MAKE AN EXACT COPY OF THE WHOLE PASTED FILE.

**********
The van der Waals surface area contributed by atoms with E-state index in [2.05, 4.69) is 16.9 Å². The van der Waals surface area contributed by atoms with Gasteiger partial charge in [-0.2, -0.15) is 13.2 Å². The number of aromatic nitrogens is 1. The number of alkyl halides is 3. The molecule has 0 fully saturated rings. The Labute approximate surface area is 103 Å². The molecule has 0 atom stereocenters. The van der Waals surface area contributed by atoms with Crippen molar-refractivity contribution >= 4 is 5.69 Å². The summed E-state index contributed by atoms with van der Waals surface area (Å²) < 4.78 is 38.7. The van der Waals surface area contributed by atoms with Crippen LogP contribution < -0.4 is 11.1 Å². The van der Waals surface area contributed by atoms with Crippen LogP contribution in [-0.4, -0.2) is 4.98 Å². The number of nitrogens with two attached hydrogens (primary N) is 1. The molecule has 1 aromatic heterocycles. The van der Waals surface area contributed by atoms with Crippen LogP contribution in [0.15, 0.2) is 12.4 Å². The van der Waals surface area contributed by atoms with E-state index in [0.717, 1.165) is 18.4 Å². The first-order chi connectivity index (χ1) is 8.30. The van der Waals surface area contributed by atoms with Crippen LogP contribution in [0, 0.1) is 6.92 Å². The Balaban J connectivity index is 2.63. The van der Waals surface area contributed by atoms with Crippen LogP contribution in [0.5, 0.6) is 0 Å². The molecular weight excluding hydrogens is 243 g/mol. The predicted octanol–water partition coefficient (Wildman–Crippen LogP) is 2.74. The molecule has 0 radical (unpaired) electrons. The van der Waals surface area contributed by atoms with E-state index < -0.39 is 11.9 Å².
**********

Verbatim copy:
The van der Waals surface area contributed by atoms with E-state index in [2.05, 4.69) is 16.9 Å². The van der Waals surface area contributed by atoms with Gasteiger partial charge in [-0.2, -0.15) is 13.2 Å². The number of aromatic nitrogens is 1. The number of alkyl halides is 3. The molecule has 0 fully saturated rings. The Labute approximate surface area is 103 Å². The molecule has 0 atom stereocenters. The van der Waals surface area contributed by atoms with Crippen molar-refractivity contribution >= 4 is 5.69 Å². The summed E-state index contributed by atoms with van der Waals surface area (Å²) < 4.78 is 38.7. The van der Waals surface area contributed by atoms with Crippen LogP contribution < -0.4 is 11.1 Å². The van der Waals surface area contributed by atoms with Crippen LogP contribution in [-0.4, -0.2) is 4.98 Å². The number of nitrogens with two attached hydrogens (primary N) is 1. The molecule has 1 aromatic heterocycles. The van der Waals surface area contributed by atoms with Crippen LogP contribution in [0.15, 0.2) is 12.4 Å². The van der Waals surface area contributed by atoms with E-state index in [0.717, 1.165) is 18.4 Å². The first-order chi connectivity index (χ1) is 8.30. The van der Waals surface area contributed by atoms with Crippen LogP contribution in [0, 0.1) is 6.92 Å². The Balaban J connectivity index is 2.63. The van der Waals surface area contributed by atoms with Crippen LogP contribution in [0.5, 0.6) is 0 Å². The molecular weight excluding hydrogens is 243 g/mol. The predicted octanol–water partition coefficient (Wildman–Crippen LogP) is 2.74. The molecule has 0 radical (unpaired) electrons. The van der Waals surface area contributed by atoms with E-state index < -0.39 is 11.9 Å².